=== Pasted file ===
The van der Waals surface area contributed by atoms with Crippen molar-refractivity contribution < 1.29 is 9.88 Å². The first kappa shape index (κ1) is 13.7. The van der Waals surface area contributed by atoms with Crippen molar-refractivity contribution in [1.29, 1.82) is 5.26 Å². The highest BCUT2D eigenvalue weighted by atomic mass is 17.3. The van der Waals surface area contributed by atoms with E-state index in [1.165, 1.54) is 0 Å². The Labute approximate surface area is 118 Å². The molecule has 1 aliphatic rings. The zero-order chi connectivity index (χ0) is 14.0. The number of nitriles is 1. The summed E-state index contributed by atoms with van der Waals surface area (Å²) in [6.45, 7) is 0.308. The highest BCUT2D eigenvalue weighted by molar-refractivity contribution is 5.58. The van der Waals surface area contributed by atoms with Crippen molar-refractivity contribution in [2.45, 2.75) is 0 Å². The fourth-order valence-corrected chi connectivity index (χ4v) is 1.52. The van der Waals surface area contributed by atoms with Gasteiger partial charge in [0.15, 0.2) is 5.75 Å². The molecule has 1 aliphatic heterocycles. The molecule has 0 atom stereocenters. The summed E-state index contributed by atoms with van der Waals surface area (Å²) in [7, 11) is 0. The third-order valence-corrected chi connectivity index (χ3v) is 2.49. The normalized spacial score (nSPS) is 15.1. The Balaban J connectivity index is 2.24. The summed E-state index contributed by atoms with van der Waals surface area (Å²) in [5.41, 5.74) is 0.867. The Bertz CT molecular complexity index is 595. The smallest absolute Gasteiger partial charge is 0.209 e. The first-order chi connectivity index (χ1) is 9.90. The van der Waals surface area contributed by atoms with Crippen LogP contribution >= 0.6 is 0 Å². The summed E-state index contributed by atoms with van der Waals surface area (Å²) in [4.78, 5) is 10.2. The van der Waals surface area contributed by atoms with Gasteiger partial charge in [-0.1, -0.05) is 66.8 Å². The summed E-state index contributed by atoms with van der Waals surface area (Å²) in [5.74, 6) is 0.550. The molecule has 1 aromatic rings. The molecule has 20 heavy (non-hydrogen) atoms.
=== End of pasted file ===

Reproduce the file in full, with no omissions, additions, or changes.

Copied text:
The van der Waals surface area contributed by atoms with Crippen molar-refractivity contribution < 1.29 is 9.88 Å². The first kappa shape index (κ1) is 13.7. The van der Waals surface area contributed by atoms with Crippen molar-refractivity contribution in [1.29, 1.82) is 5.26 Å². The highest BCUT2D eigenvalue weighted by atomic mass is 17.3. The van der Waals surface area contributed by atoms with E-state index in [1.165, 1.54) is 0 Å². The Labute approximate surface area is 118 Å². The molecule has 1 aliphatic rings. The zero-order chi connectivity index (χ0) is 14.0. The number of nitriles is 1. The summed E-state index contributed by atoms with van der Waals surface area (Å²) in [6.45, 7) is 0.308. The highest BCUT2D eigenvalue weighted by molar-refractivity contribution is 5.58. The van der Waals surface area contributed by atoms with Crippen molar-refractivity contribution in [2.45, 2.75) is 0 Å². The fourth-order valence-corrected chi connectivity index (χ4v) is 1.52. The van der Waals surface area contributed by atoms with Gasteiger partial charge in [0.15, 0.2) is 5.75 Å². The molecule has 1 aliphatic heterocycles. The molecule has 0 atom stereocenters. The summed E-state index contributed by atoms with van der Waals surface area (Å²) in [7, 11) is 0. The third-order valence-corrected chi connectivity index (χ3v) is 2.49. The normalized spacial score (nSPS) is 15.1. The Balaban J connectivity index is 2.24. The summed E-state index contributed by atoms with van der Waals surface area (Å²) in [5.41, 5.74) is 0.867. The Bertz CT molecular complexity index is 595. The smallest absolute Gasteiger partial charge is 0.209 e. The first-order chi connectivity index (χ1) is 9.90. The van der Waals surface area contributed by atoms with Crippen LogP contribution >= 0.6 is 0 Å². The summed E-state index contributed by atoms with van der Waals surface area (Å²) in [4.78, 5) is 10.2. The van der Waals surface area contributed by atoms with Gasteiger partial charge in [-0.1, -0.05) is 66.8 Å². The summed E-state index contributed by atoms with van der Waals surface area (Å²) in [5.74, 6) is 0.550. The molecule has 1 aromatic rings. The molecule has 20 heavy (non-hydrogen) atoms.